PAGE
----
# How to Use Rust Non Lexical Lifetimes on Nightly

Niko Matsakis, Paul Faria and I have been working on Non Lexical Lifetimes (NLL) during the impl period. The work has landed on master and you can use it right now by installing Rust nightly.

If you don’t know what Non Lexical Lifetimes are, you should read the RFC first. The idea of this post is to show how to use NLL right now. It’s not my intention to cover the theory behind it or how it solves all the problems it solves, that’s already explained out there. So, if you want to know more about lifetimes and non lexical lifetimes, I recommend you to read the RFC and investigate pull requests. Maybe this search is useful https://github.com/rust-lang/rust/pulls?utf8=✓&q=nll+is%3Apr+is%3Aclosed.

So let’s try non lexical lifetimes out with some examples. First of all you need to install nightly if you don’t have it. Go ahead and run rustup install nightly.

Let’s take a look at a first contrived example that does not compile, using current lexical lifetimes, which are scope based.

#![allow(unused_variables)]

fn main() {
let mut x = 22;

let p = &mut x; // mutable borrow

println!("{}", x); // later used
}


Run

This does not compile because x is mutably borrowed and later used within the same scope.

error[E0502]: cannot borrow x as immutable because it is also borrowed as mutable
--> src/main.rs:8:20
|
6 |     let p = &mut x; // mutable borrow
|                  - mutable borrow occurs here
7 |
8 |     println!("{}", x); // later used
|                    ^ immutable borrow occurs here
9 | }
| - mutable borrow ends here

error: aborting due to previous error


Now, same example but enabling NLL. To enable it you just need to use the NLL feature gate in your crate #![feature(nll)].

#![feature(nll)]
#![allow(unused_variables)]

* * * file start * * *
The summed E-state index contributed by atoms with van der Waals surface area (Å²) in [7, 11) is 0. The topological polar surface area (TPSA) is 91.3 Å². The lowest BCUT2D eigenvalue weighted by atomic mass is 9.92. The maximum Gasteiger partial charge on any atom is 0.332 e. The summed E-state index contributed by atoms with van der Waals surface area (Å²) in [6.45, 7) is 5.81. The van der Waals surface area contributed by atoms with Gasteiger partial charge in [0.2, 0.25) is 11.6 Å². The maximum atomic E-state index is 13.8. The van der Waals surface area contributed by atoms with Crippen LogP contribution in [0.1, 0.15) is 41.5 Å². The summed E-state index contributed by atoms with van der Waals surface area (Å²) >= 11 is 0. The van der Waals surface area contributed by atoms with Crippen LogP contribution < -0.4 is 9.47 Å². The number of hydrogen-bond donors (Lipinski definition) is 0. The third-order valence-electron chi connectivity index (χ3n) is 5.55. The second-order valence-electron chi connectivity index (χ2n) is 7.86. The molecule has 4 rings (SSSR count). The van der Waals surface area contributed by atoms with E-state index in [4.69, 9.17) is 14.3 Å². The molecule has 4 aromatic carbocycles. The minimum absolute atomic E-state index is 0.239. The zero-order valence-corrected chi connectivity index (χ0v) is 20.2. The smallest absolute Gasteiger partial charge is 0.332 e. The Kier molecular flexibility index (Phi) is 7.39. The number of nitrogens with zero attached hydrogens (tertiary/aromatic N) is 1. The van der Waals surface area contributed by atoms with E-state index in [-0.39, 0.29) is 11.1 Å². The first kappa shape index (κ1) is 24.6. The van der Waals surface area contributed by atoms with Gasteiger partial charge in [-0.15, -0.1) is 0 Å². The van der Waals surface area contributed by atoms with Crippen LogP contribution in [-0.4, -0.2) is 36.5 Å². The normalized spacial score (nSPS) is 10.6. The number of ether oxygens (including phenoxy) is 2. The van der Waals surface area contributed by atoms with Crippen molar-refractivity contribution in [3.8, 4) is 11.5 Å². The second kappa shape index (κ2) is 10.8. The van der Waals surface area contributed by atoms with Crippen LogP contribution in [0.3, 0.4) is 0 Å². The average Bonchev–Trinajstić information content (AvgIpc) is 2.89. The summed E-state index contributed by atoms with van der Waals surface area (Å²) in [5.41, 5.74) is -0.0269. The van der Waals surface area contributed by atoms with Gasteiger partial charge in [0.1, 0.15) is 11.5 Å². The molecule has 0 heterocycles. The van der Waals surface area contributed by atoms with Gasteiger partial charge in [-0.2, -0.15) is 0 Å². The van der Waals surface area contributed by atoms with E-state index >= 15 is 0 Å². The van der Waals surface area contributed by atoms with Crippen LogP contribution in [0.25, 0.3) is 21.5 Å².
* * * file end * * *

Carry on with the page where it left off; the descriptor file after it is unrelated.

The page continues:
fn main() {
let mut x = 22;

let p = &mut x;

println!("{}", x);
}


Run

This compiles perfectly fine because the compiler knows that the mutable borrow of x do not expand until the end of the scope. It just finishes before using x again, so there’s no conflict there.

Now, a more complex example …

use std::collections::HashMap;

fn get_default(map: &mut HashMap, key: usize) -> &mut String {
match map.get_mut(&key) {
Some(value) => value,
None => {
map.insert(key, "".to_string());
map.get_mut(&key).unwrap()
}
}
}

fn main() {
let map = &mut HashMap::new();
map.insert(22, format!("Hello, world"));
map.insert(44, format!("Goodbye, world"));
assert_eq!(&*get_default(map, 22), "Hello, world");
assert_eq!(&*get_default(map, 66), "");
}


Run

This example, using the current scoped based lifetime system, doesn’t compile. That’s because get_mut borrows map from the match until the end of the scope. That covers the None arm in which we have a mutable borrow, and that’a not allowed by the compiler.

Here is the compiler error …

error[E0499]: cannot borrow *map as mutable more than once at a time
--> src/main.rs:7:13
|
4  |     match map.get_mut(&key) {
|           --- first mutable borrow occurs here
...
7  |             map.insert(key, "".to_string());
|             ^^^ second mutable borrow occurs here
...
11 | }
| - first borrow ends here

error[E0499]: cannot borrow *map as mutable more than once at a time
--> src/main.rs:8:13
|
4  |     match map.get_mut(&key) {
|           --- first mutable borrow occurs here
...
8  |             map.get_mut(&key).unwrap()